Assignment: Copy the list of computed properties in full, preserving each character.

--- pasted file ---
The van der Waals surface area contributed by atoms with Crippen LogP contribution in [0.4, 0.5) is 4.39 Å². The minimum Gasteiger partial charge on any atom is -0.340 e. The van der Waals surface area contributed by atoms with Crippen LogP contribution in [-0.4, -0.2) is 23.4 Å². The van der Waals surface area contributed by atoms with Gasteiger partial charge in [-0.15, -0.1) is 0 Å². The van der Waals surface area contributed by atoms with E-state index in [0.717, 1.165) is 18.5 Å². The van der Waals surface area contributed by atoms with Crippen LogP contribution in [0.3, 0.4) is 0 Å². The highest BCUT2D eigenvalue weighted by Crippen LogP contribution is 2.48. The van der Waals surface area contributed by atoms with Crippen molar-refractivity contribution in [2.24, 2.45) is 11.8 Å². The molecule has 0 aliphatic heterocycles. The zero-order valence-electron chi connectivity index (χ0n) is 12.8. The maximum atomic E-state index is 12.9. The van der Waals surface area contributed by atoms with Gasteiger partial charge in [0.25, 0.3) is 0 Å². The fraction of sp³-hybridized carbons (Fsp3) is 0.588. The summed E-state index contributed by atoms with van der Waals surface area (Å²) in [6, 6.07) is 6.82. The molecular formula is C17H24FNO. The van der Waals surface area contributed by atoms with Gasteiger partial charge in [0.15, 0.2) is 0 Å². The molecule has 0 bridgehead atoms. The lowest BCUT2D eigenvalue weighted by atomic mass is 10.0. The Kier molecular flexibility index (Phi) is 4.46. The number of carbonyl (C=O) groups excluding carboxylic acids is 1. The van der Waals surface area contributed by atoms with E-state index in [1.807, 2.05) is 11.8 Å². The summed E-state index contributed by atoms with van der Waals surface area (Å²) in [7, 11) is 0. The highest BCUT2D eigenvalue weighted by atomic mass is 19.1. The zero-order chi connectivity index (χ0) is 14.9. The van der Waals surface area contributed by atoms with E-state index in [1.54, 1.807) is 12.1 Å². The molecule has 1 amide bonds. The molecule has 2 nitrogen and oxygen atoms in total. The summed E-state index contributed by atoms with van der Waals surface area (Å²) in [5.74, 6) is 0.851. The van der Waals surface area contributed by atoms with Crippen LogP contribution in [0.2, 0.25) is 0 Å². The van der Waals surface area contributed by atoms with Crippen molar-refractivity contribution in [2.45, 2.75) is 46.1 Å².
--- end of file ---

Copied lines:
The van der Waals surface area contributed by atoms with Crippen LogP contribution in [0.4, 0.5) is 4.39 Å². The minimum Gasteiger partial charge on any atom is -0.340 e. The van der Waals surface area contributed by atoms with Crippen LogP contribution in [-0.4, -0.2) is 23.4 Å². The van der Waals surface area contributed by atoms with Gasteiger partial charge in [-0.15, -0.1) is 0 Å². The van der Waals surface area contributed by atoms with E-state index in [0.717, 1.165) is 18.5 Å². The van der Waals surface area contributed by atoms with Crippen LogP contribution in [0.3, 0.4) is 0 Å². The highest BCUT2D eigenvalue weighted by Crippen LogP contribution is 2.48. The van der Waals surface area contributed by atoms with Crippen molar-refractivity contribution in [2.24, 2.45) is 11.8 Å². The molecule has 0 aliphatic heterocycles. The zero-order valence-electron chi connectivity index (χ0n) is 12.8. The maximum atomic E-state index is 12.9. The van der Waals surface area contributed by atoms with Gasteiger partial charge in [0.25, 0.3) is 0 Å². The fraction of sp³-hybridized carbons (Fsp3) is 0.588. The summed E-state index contributed by atoms with van der Waals surface area (Å²) in [6, 6.07) is 6.82. The molecular formula is C17H24FNO. The van der Waals surface area contributed by atoms with Gasteiger partial charge in [0.15, 0.2) is 0 Å². The molecule has 0 bridgehead atoms. The lowest BCUT2D eigenvalue weighted by atomic mass is 10.0. The Kier molecular flexibility index (Phi) is 4.46. The number of carbonyl (C=O) groups excluding carboxylic acids is 1. The van der Waals surface area contributed by atoms with E-state index in [1.807, 2.05) is 11.8 Å². The summed E-state index contributed by atoms with van der Waals surface area (Å²) in [7, 11) is 0. The highest BCUT2D eigenvalue weighted by atomic mass is 19.1. The zero-order chi connectivity index (χ0) is 14.9. The van der Waals surface area contributed by atoms with E-state index in [1.54, 1.807) is 12.1 Å². The molecule has 1 amide bonds. The molecule has 2 nitrogen and oxygen atoms in total. The summed E-state index contributed by atoms with van der Waals surface area (Å²) in [5.74, 6) is 0.851. The van der Waals surface area contributed by atoms with Crippen LogP contribution in [0.2, 0.25) is 0 Å². The van der Waals surface area contributed by atoms with Crippen molar-refractivity contribution in [2.45, 2.75) is 46.1 Å².